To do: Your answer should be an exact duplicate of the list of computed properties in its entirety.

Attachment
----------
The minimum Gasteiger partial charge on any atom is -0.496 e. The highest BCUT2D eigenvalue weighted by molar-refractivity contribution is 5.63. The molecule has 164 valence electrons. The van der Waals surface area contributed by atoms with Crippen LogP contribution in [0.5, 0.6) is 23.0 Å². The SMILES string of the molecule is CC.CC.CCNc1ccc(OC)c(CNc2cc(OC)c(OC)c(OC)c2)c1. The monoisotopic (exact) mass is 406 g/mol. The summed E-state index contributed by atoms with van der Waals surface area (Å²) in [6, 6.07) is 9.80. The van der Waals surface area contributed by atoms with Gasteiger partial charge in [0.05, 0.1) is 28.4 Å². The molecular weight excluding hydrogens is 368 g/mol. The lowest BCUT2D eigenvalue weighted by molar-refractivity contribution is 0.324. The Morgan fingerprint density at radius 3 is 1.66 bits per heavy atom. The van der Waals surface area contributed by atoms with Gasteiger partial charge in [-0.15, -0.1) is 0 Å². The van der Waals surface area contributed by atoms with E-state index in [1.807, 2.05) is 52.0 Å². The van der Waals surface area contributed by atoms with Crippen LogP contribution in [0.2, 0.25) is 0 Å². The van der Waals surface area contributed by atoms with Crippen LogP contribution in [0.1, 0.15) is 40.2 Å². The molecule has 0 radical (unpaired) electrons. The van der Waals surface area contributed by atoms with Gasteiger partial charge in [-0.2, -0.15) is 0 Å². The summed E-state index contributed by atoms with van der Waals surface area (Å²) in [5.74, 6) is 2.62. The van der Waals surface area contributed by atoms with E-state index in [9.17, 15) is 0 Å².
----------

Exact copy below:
The minimum Gasteiger partial charge on any atom is -0.496 e. The highest BCUT2D eigenvalue weighted by molar-refractivity contribution is 5.63. The molecule has 164 valence electrons. The van der Waals surface area contributed by atoms with Crippen LogP contribution in [0.5, 0.6) is 23.0 Å². The SMILES string of the molecule is CC.CC.CCNc1ccc(OC)c(CNc2cc(OC)c(OC)c(OC)c2)c1. The monoisotopic (exact) mass is 406 g/mol. The summed E-state index contributed by atoms with van der Waals surface area (Å²) in [6, 6.07) is 9.80. The van der Waals surface area contributed by atoms with Gasteiger partial charge in [0.05, 0.1) is 28.4 Å². The molecular weight excluding hydrogens is 368 g/mol. The lowest BCUT2D eigenvalue weighted by molar-refractivity contribution is 0.324. The Morgan fingerprint density at radius 3 is 1.66 bits per heavy atom. The van der Waals surface area contributed by atoms with Gasteiger partial charge in [-0.15, -0.1) is 0 Å². The van der Waals surface area contributed by atoms with E-state index in [1.807, 2.05) is 52.0 Å². The van der Waals surface area contributed by atoms with Crippen LogP contribution in [0.2, 0.25) is 0 Å². The van der Waals surface area contributed by atoms with Crippen LogP contribution in [0.1, 0.15) is 40.2 Å². The molecule has 0 radical (unpaired) electrons. The van der Waals surface area contributed by atoms with Gasteiger partial charge in [-0.2, -0.15) is 0 Å². The summed E-state index contributed by atoms with van der Waals surface area (Å²) in [5.74, 6) is 2.62. The van der Waals surface area contributed by atoms with E-state index in [9.17, 15) is 0 Å².